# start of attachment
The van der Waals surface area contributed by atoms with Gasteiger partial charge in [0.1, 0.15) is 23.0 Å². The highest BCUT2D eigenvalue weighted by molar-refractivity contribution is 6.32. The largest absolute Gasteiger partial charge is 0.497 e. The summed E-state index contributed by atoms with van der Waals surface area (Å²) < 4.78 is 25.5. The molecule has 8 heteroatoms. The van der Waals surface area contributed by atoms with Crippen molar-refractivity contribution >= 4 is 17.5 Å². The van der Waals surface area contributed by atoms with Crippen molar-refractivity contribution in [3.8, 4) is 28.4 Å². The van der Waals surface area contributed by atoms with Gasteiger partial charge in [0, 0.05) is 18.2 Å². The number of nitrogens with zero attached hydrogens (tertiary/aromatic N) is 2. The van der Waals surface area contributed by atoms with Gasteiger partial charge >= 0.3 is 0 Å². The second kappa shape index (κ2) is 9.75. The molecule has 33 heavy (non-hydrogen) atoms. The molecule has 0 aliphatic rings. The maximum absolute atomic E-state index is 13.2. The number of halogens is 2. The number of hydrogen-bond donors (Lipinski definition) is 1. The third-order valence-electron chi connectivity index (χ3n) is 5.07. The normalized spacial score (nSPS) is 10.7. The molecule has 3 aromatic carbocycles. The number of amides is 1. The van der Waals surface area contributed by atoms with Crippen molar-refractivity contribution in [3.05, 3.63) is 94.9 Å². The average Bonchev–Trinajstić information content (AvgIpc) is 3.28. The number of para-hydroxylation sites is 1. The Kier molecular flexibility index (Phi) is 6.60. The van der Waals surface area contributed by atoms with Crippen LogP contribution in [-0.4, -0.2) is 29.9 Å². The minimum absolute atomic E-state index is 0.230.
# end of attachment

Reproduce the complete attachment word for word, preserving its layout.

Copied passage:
The van der Waals surface area contributed by atoms with Gasteiger partial charge in [0.1, 0.15) is 23.0 Å². The highest BCUT2D eigenvalue weighted by molar-refractivity contribution is 6.32. The largest absolute Gasteiger partial charge is 0.497 e. The summed E-state index contributed by atoms with van der Waals surface area (Å²) < 4.78 is 25.5. The molecule has 8 heteroatoms. The van der Waals surface area contributed by atoms with Crippen molar-refractivity contribution >= 4 is 17.5 Å². The van der Waals surface area contributed by atoms with Crippen molar-refractivity contribution in [3.8, 4) is 28.4 Å². The van der Waals surface area contributed by atoms with Gasteiger partial charge in [0, 0.05) is 18.2 Å². The number of nitrogens with zero attached hydrogens (tertiary/aromatic N) is 2. The van der Waals surface area contributed by atoms with Gasteiger partial charge >= 0.3 is 0 Å². The second kappa shape index (κ2) is 9.75. The molecule has 33 heavy (non-hydrogen) atoms. The molecule has 0 aliphatic rings. The maximum absolute atomic E-state index is 13.2. The number of halogens is 2. The number of hydrogen-bond donors (Lipinski definition) is 1. The third-order valence-electron chi connectivity index (χ3n) is 5.07. The normalized spacial score (nSPS) is 10.7. The molecule has 3 aromatic carbocycles. The number of amides is 1. The van der Waals surface area contributed by atoms with Crippen molar-refractivity contribution in [3.05, 3.63) is 94.9 Å². The average Bonchev–Trinajstić information content (AvgIpc) is 3.28. The number of para-hydroxylation sites is 1. The Kier molecular flexibility index (Phi) is 6.60. The van der Waals surface area contributed by atoms with Crippen LogP contribution in [-0.4, -0.2) is 29.9 Å². The minimum absolute atomic E-state index is 0.230.